Thursday, May 31, 2012

Serious Games: Developing a Research Agenda for Educational Games and Simulations

The folks over at SharpBrains are trying to get a means of evaluating the use of educational games and simulations.

The research overview pro­vided by Tobias, Fletcher, and Dai (this vol­ume) is very help­ful in sum­ma­riz­ing stud­ies to date on var­i­ous dimen­sions of edu­ca­tional games and sim­u­la­tions. The next chal­lenge for the field is to move beyond iso­lated research in which each group of inves­ti­ga­tors uses an idio­syn­cratic set of def­i­n­i­tions, con­cep­tual frame­works, and meth­ods. Instead, to make fur­ther progress, we as schol­ars should adopt com­mon research strate­gies and models—not only to ensure a higher stan­dard of rigor, but also to enable stud­ies that com­ple­ment each other in what they explore. As this book doc­u­ments, we now know enough as a research com­mu­nity to under­take col­lec­tive schol­ar­ship that sub­di­vides the over­all task of under­stand­ing the strengths and lim­its of games and sim­u­la­tions for teach­ing and learn­ing. Fur­ther, through a con­tin­u­ously evolv­ing research agenda we can iden­tify for fun­ders and other stake­hold­ers an ongo­ing assess­ment of which types of stud­ies are most likely to yield valu­able insights, given the cur­rent state of knowledge.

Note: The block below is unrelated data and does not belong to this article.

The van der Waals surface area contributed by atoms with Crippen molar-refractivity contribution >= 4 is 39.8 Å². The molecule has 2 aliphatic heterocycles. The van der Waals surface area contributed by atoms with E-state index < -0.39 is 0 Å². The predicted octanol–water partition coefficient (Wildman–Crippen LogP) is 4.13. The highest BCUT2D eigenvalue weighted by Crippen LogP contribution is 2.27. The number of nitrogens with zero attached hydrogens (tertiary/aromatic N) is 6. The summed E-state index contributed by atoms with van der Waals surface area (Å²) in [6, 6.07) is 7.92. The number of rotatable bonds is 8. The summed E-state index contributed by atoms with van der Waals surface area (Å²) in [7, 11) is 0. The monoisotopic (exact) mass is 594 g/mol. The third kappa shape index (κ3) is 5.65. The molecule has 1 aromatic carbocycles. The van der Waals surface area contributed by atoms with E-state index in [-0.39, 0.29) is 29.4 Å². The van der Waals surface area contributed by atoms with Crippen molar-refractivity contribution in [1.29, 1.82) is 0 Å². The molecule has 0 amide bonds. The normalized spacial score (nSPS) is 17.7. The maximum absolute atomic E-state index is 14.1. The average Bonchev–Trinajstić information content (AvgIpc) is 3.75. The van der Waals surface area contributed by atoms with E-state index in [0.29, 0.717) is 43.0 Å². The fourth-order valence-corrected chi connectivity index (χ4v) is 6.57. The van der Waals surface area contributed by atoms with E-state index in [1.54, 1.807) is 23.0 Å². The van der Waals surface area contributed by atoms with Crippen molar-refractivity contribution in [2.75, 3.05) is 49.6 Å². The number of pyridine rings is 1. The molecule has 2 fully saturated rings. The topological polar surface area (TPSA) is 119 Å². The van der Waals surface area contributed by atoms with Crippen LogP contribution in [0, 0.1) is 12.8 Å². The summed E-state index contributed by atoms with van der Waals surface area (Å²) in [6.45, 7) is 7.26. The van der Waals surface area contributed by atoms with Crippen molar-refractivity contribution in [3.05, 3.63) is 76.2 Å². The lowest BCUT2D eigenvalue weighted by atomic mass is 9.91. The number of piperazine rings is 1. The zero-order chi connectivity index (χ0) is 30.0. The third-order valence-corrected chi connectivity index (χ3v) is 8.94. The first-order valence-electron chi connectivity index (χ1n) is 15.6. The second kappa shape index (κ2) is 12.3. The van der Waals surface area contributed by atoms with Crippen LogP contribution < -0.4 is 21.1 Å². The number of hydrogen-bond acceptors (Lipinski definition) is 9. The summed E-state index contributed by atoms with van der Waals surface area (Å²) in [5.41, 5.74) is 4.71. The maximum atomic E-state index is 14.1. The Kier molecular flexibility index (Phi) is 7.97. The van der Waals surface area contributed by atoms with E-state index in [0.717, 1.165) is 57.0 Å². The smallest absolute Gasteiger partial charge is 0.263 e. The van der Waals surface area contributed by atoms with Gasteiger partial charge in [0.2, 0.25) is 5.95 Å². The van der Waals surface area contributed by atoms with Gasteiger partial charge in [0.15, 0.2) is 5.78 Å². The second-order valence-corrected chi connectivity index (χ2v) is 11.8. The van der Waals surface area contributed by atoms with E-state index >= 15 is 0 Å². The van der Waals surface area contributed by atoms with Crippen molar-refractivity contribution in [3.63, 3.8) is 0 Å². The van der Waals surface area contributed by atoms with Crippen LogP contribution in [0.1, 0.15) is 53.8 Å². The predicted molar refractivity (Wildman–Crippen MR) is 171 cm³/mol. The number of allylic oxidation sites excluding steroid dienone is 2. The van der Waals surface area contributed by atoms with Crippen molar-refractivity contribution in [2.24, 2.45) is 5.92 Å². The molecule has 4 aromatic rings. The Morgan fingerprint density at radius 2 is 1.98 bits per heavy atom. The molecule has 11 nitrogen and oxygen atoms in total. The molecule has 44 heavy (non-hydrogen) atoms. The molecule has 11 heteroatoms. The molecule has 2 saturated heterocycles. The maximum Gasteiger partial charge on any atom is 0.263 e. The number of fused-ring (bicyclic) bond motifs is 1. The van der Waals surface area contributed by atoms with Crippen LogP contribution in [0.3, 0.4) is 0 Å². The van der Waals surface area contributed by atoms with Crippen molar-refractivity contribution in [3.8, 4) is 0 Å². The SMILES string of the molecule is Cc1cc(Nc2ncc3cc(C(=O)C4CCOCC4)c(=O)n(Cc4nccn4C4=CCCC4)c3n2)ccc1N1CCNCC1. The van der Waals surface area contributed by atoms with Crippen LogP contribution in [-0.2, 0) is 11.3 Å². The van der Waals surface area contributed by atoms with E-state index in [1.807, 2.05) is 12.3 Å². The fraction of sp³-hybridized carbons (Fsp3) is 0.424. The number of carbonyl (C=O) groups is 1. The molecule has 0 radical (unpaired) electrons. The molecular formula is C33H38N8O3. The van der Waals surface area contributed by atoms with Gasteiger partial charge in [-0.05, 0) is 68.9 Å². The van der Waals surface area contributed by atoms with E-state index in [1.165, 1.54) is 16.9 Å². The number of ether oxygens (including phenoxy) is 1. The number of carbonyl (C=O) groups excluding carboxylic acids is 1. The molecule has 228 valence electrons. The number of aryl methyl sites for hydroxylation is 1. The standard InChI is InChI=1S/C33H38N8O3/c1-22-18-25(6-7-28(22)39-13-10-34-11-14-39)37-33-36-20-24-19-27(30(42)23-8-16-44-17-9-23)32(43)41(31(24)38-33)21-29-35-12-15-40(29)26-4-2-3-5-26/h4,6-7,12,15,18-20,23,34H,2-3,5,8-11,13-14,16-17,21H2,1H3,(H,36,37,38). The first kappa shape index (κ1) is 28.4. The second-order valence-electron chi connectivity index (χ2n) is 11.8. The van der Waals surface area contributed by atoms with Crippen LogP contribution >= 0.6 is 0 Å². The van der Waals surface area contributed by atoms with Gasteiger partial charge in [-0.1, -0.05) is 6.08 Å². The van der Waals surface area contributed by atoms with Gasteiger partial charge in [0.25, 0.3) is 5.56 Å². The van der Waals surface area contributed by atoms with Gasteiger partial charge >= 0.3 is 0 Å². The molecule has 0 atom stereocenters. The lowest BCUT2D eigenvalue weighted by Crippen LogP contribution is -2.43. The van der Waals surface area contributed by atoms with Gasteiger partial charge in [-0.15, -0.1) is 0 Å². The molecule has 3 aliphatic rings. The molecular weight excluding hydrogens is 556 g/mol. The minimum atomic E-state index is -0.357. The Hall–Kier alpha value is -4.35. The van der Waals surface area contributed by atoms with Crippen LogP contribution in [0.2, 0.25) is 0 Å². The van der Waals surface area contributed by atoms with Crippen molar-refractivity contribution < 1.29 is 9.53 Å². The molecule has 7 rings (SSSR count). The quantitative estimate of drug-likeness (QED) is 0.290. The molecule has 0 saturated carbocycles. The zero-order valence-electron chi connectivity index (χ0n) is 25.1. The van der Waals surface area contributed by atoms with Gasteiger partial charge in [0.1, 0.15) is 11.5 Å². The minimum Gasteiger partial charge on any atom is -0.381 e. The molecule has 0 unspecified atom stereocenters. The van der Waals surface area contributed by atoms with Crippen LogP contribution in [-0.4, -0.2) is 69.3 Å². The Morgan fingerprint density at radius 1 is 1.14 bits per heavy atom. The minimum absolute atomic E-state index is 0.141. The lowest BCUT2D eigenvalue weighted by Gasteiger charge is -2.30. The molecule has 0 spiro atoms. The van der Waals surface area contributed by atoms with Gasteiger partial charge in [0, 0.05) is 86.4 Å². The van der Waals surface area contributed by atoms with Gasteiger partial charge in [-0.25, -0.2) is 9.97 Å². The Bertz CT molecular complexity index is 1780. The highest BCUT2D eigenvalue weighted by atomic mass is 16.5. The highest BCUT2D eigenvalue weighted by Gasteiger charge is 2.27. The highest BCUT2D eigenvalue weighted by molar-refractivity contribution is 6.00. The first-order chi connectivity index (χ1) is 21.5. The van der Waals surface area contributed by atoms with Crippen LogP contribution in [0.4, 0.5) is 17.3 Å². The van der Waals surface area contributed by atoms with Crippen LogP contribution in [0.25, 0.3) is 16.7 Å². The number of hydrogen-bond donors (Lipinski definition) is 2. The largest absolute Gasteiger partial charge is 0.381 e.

Research agen­das include both con­cep­tual frame­works for clas­si­fy­ing research and pre­scrip­tive state­ments about method­olog­i­cal rigor. (For an exam­ple of a research agenda out­side of gam­ing and sim­u­la­tion – in online pro­fes­sional devel­op­ment – see Dede, Ketel­hut, White­house, Breit, &McCloskey, 2009.) In addi­tion, research agen­das rest on tacit assump­tions often unstated, but in fact bet­ter made explicit, as dis­cussed below. In this chap­ter, to inform a research agenda for edu­ca­tional games and sim­u­la­tions, I offer thoughts about fun­da­men­tal assump­tions and a con­cep­tual frame­work that includes pre­scrip­tive heuris­tics about qual­ity. In doing so, my pur­pose is not to pro­pose what the research agenda should be – that is a com­plex task best done by a group of peo­ple with com­ple­men­tary knowl­edge and per­spec­tives – but to start a dia­logue about what such an agenda might include and how it might best be formulated.
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